Just today, I was looking up information on the new Lego line for girls that debuts January 2. I was excited about it because I thought it would help me move my daughter closer to heroine and further from princess. But, I was stunned and disappointed by what I discovered. Despite the fact the target market for the new Lego Friends Heartlake City line is girls between 6 and 12 years of age, the characters — Mia, Emma, Andrea, Stephanie and Olivia — all have boobs and hips.

They’re princesses without the dresses taking their dogs and themselves to the beauty parlor, cafe and splash pool all in their cool little convertible. As Hartstein writes, “The relentless marketing of sexy has a long history.” I thought Lego would be immune to this, but as it turns out they’re just perpetuating sexism, and not even Olivia’s inventor workshop can cure the lot.

Get Princess Recovery ASAP. The demand for heroines is as high as the supply is low.

Jennifer L. Hartstein, PsyD, is a child and adolescent psychologist and a regular correspondent for the The Early Show. Dr. Hartstein uses a variety of treatment approaches that promote strong self-awareness, distress tolerance, and acceptance. She lives in New York City. Follow her on Twitter.

Disclosure: I was provided a free copy of Princess Recovery for review purposes, and was not financially compensated for this blog post.

Comments

  1. jenx67 says

    She does not cover things from a faith perspective, but it’s interesting, that is what I was thinking about throughout the whole book. Years and years ago, there was a contemporary Christian song called Daughter of Heaven. I can’t find the words, but that’s what your comment reminds me of — “you’ve been bought with a price…” was one of the lines. I was also thinking of a book I read back in 2001/02 – “Bad Girls of the Bible.” I kept wanting the author to weave them into the story.

  2. David Anderson says

    Great post.  I expect that children raised in a faith based family would certainly help them to see their true worth as daughters of God.  Is that covered in the book as a cornerstone to combating the media complex?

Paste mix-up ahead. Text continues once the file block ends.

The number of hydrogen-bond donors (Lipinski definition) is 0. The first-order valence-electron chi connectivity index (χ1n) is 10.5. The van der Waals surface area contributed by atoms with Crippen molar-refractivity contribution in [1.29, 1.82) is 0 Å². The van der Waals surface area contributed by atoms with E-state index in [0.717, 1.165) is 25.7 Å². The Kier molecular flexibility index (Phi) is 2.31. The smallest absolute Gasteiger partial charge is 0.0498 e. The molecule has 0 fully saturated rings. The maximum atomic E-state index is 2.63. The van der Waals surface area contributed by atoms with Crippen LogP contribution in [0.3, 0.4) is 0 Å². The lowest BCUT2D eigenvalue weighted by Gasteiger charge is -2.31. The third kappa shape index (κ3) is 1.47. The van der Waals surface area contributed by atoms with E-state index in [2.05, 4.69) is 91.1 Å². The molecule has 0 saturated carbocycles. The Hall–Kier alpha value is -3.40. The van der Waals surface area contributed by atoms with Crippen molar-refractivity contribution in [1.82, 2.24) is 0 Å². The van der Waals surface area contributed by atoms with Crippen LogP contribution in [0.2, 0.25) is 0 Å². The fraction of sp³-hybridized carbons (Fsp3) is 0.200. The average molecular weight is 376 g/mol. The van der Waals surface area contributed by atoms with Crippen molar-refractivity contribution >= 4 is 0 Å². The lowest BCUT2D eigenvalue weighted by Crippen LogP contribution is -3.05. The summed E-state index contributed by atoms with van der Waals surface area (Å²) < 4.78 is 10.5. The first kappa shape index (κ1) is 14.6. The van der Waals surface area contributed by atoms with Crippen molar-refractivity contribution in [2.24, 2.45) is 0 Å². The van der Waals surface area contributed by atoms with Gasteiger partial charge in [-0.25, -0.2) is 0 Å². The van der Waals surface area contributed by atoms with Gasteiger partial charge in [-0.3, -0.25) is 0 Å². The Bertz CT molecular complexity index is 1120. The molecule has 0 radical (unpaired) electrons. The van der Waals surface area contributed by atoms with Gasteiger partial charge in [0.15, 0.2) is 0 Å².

3. jenx67 says

    The bratz dolls are too much. Like a horror doll show! You crack me up, Le. You say everything I’m thinking. I had to give myself that smack. I finally figured out – Bridgy gets her fashion sense watching big sister’s teenie-bopper shows – Victorious and iCarly. I’m ready to throw the TV off the roof. xoxo

  4. Le@third says

    so true Jen – this also fits with the tween marketing sphere – aka Ashley and the twin who’s name escapes me … the day I see bridgie in a mid drift fake trainer bra top is the day I will give you a big smack! I know you would never allow this … BTW it’s not just girls – darling boys plays with my barbies … from my childhood … now he wants a bratz – I said no never as I find the over sized heads, the bigger than average eyes and the slutty little outfits to much to bear .. he asked me why I said no and I replied “you are my child, this is my house and the bratzs will never be allowed here given the over sexualised nature of their look” … then I had to explain over sexulaised to a seven year old!! 

    as well as the princess we have to make sure our kids – particularly the wee girls don’t come the victim – that is a bit like the princess yes but without the entitlement … go the heroine :) love you le xox

  5. says

    Jenn, this is a fantastic post here–so needed right after Christmas gifting of Barbees, etc. to so many millions of little girls!  Now I am realizing even more how blessed I was, and thus passed on to my daughter (and her mom is passing on to my granddaughter), the rule for girl-y life: “Pretty is as pretty does.”  It used to infuriate me when my grandmother would say this when I wanted her to admire a new Easter dress.  Now, I am so thankful!